Sinkewitz exposes doping details

By Susan Westemeyer Former T-Mobile rider Patrik Sinkewitz has expanded on his tale of doping in an...

By Susan Westemeyer

Former T-Mobile rider Patrik Sinkewitz has expanded on his tale of doping in an interview with a German news magazine on Saturday, confessing that he started with doping in 2003, when he joined Quick.Step. "At that time it was EPO that brought you to the top," he told Spiegel. "Then there were things like cortisone or synacthen [a synthetic hormone -ed.]."

"It was no secret for anybody as to how you could ride faster," he said of his time at the Belgian team. "I learned about it from both riders and team doctors."

The 27-year-old knew how to get around the doping controllers when he was with the Belgian team. "When I knew that a dose could still be detected after five days, then I stopped taking it six days before a race. There were almost never training controls."

"In the first few years I didn't know anything about blood doping," he continued. The young German first learned about it in the summer of 2005. At his first T-Mobile team meeting in November 2005, he "directly asked" team doctors Lothar Heinrich and Andreas Schmid about it. "I was told that it was possible."

The T-Mobile doctors never forced him to do it and "never said that I had to do it." Sinkewitz noted, "The initiative came from me. It was my impression that the Freiburg doctors did it unwillingly, even very unwillingly. But they wanted to be sure that the riders didn't go looking for someone else to do it, where things might go wrong."

Sinkewitz did not find the procedures to be at all risky. "We were working with my own blood," he said. "What could be risky?"

He continued to blood dope up until the first stage of the 2006 Tour de France, despite the fact that team-mates Jan Ullrich and Oscar Sevilla had just been suspended after being named in Operación Puerto. "Actually the doctors didn't want to do it any more, but I said, the blood is there, why shouldn't we use it. What could happen? It was clear anyway that we wouldn't do it any more after the Tour." He received two bags of blood, but there were problems. "They weren't in good condition, the blood simply didn't flow." The bad blood could have proved fatal if it had been injected, proving that the procedure is risky indeed.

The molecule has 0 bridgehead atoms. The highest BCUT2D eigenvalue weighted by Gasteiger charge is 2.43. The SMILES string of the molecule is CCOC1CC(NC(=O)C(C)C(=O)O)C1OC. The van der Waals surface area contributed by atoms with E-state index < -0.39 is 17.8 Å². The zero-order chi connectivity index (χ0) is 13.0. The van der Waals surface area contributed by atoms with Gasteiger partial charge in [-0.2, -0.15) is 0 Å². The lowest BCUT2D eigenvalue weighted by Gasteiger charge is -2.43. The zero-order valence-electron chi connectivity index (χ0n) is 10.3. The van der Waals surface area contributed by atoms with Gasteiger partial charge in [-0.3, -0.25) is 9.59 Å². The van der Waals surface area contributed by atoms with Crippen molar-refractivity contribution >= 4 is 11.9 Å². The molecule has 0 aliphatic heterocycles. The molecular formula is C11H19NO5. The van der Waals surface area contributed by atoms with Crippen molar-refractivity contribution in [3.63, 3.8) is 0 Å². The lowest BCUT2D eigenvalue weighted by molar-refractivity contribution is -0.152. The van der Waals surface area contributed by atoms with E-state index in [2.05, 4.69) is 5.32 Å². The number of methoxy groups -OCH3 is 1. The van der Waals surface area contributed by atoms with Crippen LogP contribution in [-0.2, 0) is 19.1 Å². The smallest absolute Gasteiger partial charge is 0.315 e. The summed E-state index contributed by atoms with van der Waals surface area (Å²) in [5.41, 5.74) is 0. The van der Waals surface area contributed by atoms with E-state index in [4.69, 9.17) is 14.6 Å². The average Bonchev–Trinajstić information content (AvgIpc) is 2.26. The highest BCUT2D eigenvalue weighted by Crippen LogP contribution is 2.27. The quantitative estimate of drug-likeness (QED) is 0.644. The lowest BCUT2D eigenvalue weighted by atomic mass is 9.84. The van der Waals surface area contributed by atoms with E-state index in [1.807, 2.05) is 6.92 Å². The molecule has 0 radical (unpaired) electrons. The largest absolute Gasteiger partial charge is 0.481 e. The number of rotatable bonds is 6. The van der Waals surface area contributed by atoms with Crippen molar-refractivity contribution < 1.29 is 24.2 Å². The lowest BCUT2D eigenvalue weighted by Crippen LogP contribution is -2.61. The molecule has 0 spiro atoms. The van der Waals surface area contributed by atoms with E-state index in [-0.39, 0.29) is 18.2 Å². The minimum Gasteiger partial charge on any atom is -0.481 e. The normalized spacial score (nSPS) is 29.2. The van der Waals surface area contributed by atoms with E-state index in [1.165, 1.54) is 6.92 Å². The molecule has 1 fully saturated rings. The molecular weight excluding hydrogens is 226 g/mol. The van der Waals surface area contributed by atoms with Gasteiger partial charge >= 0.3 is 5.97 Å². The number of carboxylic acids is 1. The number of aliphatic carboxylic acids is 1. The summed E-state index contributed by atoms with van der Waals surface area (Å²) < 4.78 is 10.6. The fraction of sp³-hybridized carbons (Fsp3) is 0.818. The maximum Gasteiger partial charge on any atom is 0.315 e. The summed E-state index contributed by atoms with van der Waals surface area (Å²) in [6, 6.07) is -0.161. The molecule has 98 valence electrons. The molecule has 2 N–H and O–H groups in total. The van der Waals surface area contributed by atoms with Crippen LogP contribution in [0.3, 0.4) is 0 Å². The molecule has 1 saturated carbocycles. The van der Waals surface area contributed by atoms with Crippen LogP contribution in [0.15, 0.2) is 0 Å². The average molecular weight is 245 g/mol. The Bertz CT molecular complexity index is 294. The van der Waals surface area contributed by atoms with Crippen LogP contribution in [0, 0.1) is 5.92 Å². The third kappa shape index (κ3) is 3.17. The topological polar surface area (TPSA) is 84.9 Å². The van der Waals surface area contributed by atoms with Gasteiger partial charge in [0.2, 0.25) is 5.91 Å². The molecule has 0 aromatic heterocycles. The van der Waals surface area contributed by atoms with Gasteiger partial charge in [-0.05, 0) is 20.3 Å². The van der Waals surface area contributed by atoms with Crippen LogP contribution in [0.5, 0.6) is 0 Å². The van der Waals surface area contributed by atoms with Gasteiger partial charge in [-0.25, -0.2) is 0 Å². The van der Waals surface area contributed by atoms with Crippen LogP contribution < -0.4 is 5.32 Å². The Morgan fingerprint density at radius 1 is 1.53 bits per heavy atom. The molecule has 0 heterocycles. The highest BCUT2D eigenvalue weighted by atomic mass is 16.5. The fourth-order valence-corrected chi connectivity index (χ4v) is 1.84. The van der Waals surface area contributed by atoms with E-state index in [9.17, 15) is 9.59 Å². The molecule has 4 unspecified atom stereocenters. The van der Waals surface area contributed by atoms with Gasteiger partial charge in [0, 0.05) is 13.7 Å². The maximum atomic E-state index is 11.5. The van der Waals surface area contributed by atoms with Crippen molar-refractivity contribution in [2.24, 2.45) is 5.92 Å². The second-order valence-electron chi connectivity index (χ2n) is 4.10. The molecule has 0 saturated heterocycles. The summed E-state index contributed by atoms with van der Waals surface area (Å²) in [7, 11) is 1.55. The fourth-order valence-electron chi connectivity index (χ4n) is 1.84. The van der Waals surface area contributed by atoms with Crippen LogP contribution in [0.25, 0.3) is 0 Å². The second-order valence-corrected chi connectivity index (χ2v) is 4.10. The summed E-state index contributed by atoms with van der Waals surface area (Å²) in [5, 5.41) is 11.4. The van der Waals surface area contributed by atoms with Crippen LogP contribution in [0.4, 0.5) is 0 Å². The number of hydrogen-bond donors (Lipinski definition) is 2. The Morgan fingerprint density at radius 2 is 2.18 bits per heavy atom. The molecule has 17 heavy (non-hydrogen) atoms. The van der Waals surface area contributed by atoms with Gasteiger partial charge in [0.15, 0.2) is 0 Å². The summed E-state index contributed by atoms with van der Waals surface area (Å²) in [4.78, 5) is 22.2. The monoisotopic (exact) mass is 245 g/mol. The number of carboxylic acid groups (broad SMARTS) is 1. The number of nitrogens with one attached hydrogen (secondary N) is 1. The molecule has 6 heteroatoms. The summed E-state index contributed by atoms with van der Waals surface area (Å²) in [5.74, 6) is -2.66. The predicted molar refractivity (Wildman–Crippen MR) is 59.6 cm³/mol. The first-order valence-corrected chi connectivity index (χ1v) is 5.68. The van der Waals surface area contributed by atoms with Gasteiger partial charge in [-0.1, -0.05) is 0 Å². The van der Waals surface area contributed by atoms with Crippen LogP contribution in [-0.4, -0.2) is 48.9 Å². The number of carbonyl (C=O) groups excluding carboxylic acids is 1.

The beginning of the end came this summer when Sinkewitz was at a training camp before the Tour. "I had two or three small packages of testosterone gel in my wallet, 25 milligrams each. I smeared the contents of one package on my arm on the evening of June 7, before I went to bed. I just assumed that the amount was too little to be detected."

He was wrong in that assumption. German national anti-doping agency (NADA) controllers showed up at the camp to perform unannounced tests, and Sinkewitz came back positive for testosterone, and he was fired from T-Mobile.

The fact that his positive was made public during the Tour de France gave his case an incredible amount of attention, and the reaction to the news from the German press was so strong that the public television broadcasters quit covering the Tour. "I was the right rider at the right time that everyone could dump on. I was responsible for everything," he complained. "There were many people who used my case in order to get publicity for themselves."

Now that he has been made a pariah, Sinkewitz feels isolated. "I could use help now, but nobody is there," he said.

His confession could help him in one way. The German news magazine Focus reported that Bonn public prosecutors are willing to close their investigation "against a five-figure fine, in light of his confession."

Sinkewitz further hopes that the German cycling federation will be equally merciful and give him a reduced suspension, of only one year. And then he wants to return to riding, for a very simple reason: "I can't do anything else."

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